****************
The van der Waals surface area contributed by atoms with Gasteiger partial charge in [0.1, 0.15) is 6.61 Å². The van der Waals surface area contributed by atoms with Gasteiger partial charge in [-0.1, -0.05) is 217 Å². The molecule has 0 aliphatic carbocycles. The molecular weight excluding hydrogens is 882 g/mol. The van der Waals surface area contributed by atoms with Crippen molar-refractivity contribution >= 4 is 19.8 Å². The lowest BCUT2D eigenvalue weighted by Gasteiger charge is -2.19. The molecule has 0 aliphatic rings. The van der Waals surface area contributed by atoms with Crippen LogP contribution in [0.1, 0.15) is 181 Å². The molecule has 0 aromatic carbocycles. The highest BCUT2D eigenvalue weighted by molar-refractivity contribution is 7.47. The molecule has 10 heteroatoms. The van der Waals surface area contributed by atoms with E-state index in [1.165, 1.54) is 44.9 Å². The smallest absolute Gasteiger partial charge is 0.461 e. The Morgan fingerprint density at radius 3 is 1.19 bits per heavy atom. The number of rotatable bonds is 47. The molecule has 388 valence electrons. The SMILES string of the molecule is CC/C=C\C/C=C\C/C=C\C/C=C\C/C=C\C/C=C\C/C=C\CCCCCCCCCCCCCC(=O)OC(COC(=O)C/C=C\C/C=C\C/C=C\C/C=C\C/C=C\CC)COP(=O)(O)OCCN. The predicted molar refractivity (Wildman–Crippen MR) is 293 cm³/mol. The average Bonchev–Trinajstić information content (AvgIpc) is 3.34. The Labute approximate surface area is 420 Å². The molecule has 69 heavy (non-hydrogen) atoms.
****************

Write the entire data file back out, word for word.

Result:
The van der Waals surface area contributed by atoms with Gasteiger partial charge in [0.1, 0.15) is 6.61 Å². The van der Waals surface area contributed by atoms with Gasteiger partial charge in [-0.1, -0.05) is 217 Å². The molecule has 0 aliphatic carbocycles. The molecular weight excluding hydrogens is 882 g/mol. The van der Waals surface area contributed by atoms with Crippen molar-refractivity contribution >= 4 is 19.8 Å². The lowest BCUT2D eigenvalue weighted by Gasteiger charge is -2.19. The molecule has 0 aliphatic rings. The van der Waals surface area contributed by atoms with Crippen LogP contribution in [0.1, 0.15) is 181 Å². The molecule has 0 aromatic carbocycles. The highest BCUT2D eigenvalue weighted by molar-refractivity contribution is 7.47. The molecule has 10 heteroatoms. The van der Waals surface area contributed by atoms with E-state index in [1.165, 1.54) is 44.9 Å². The smallest absolute Gasteiger partial charge is 0.461 e. The Morgan fingerprint density at radius 3 is 1.19 bits per heavy atom. The number of rotatable bonds is 47. The molecule has 388 valence electrons. The SMILES string of the molecule is CC/C=C\C/C=C\C/C=C\C/C=C\C/C=C\C/C=C\C/C=C\CCCCCCCCCCCCCC(=O)OC(COC(=O)C/C=C\C/C=C\C/C=C\C/C=C\C/C=C\CC)COP(=O)(O)OCCN. The predicted molar refractivity (Wildman–Crippen MR) is 293 cm³/mol. The average Bonchev–Trinajstić information content (AvgIpc) is 3.34. The Labute approximate surface area is 420 Å². The molecule has 69 heavy (non-hydrogen) atoms.